Wednesday, March 16, 2016

Musical Notes: Rock Star Autobiographies

By Jeff Burns

I am a child of the 1970s and 1980s, so like most people, my musical tastes are somewhat stuck in that era.  80s British New Wave is my favorite, but my taste covers the period. For me, the fall of 2015 was a great time as publishers released four autobiographies from four of my favorite artists, all trendsetters and survivors of decades in the music industry.   Why did they all have to come out at once? It’s an embarrassment of riches. They’re all on my reading list; maybe they should have a place on yours too.

Elvis Costello, born Declan McManus, was the son of a crooner and followed his father into the music world, just following his own punk/rock path.  However, musical boundaries don’t exist for Elvis, and he has been influenced by and collaborated with artists from every genre, from George Jones and Loretta Lynn to Aretha Franklin and The Clash. He’s known for his complex and meaningful songwriting.  Turns out, he proves in Unfaithful Music and Disappearing Ink that he can write prose as well. I was lucky enough to attend a book talk/performance in Atlanta, and the stories he told were great.

Tom Jones’ autobiography, Over the Top and Back, relates the story  of his Welsh upbringing and his unlikely rise to international superstar and sex symbol.  In his career spanning more than six decades, he has also crossed boundaries, performing in rock, blues, country, and gospel among others.  At 75 years old, he’s still a phenomenal artist.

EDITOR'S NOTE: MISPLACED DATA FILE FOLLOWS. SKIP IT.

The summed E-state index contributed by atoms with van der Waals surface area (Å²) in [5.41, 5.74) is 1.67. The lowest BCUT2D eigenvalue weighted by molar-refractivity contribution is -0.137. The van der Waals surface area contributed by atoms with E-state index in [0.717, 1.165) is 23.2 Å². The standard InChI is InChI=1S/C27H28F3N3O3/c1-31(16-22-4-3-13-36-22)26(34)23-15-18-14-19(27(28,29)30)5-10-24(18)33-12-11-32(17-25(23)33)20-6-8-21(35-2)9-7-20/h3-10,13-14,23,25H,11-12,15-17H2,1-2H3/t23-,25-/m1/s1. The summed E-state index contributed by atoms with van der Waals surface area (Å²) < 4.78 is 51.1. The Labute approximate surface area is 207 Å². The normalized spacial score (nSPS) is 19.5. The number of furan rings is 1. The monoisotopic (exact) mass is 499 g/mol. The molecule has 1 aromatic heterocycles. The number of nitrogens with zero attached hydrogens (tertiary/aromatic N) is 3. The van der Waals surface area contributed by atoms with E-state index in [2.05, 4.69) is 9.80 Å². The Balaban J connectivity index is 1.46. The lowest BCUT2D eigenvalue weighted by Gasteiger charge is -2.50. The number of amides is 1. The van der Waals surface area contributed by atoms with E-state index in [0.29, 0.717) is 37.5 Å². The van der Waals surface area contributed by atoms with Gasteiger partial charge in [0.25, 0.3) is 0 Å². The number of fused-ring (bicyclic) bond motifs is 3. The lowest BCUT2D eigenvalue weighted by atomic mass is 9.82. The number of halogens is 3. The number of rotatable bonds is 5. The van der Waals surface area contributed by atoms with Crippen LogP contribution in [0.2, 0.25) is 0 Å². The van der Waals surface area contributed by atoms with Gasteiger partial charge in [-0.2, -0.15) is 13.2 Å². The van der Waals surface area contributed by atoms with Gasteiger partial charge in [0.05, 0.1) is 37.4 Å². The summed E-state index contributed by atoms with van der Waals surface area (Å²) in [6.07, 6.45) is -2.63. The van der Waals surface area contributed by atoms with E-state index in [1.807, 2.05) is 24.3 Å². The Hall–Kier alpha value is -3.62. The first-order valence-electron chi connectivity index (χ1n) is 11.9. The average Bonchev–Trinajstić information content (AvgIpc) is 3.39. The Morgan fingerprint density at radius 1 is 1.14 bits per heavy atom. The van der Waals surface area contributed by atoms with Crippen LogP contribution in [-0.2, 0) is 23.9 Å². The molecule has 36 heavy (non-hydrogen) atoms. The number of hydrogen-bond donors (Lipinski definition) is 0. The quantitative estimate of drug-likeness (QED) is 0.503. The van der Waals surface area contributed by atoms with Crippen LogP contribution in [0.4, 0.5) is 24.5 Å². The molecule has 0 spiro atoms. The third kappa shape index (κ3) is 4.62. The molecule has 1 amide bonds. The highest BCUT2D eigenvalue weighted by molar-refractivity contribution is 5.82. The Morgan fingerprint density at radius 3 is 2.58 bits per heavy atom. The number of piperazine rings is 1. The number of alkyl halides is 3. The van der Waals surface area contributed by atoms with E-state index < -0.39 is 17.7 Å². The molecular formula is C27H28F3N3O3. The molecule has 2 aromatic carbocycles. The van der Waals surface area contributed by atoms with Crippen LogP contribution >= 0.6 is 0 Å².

Chrissie Hynde is one of the leading ladies of rock and roll.  She is the quintessential rock chick. Whether as a solo artist or as the front woman of The Pretenders, she’s rocked for forty years.  Reckless: My Life as a Pretender covers that career, in which a girl from Akron Ohio became a major player in the London rock scene.

If Chrissie Hynde is the illustration of the word “rock” in the dictionary, Grace Jones’ word would be “wild.”  Model, actress, disco queen, rocker, pop star, Grace Jones doesn’t follow anybody’s rules, even her own, since the title of her autobiography is I’ll Never Write My Memoirs.  She is definitely an iconoclast, and her book promises to be a wild read.

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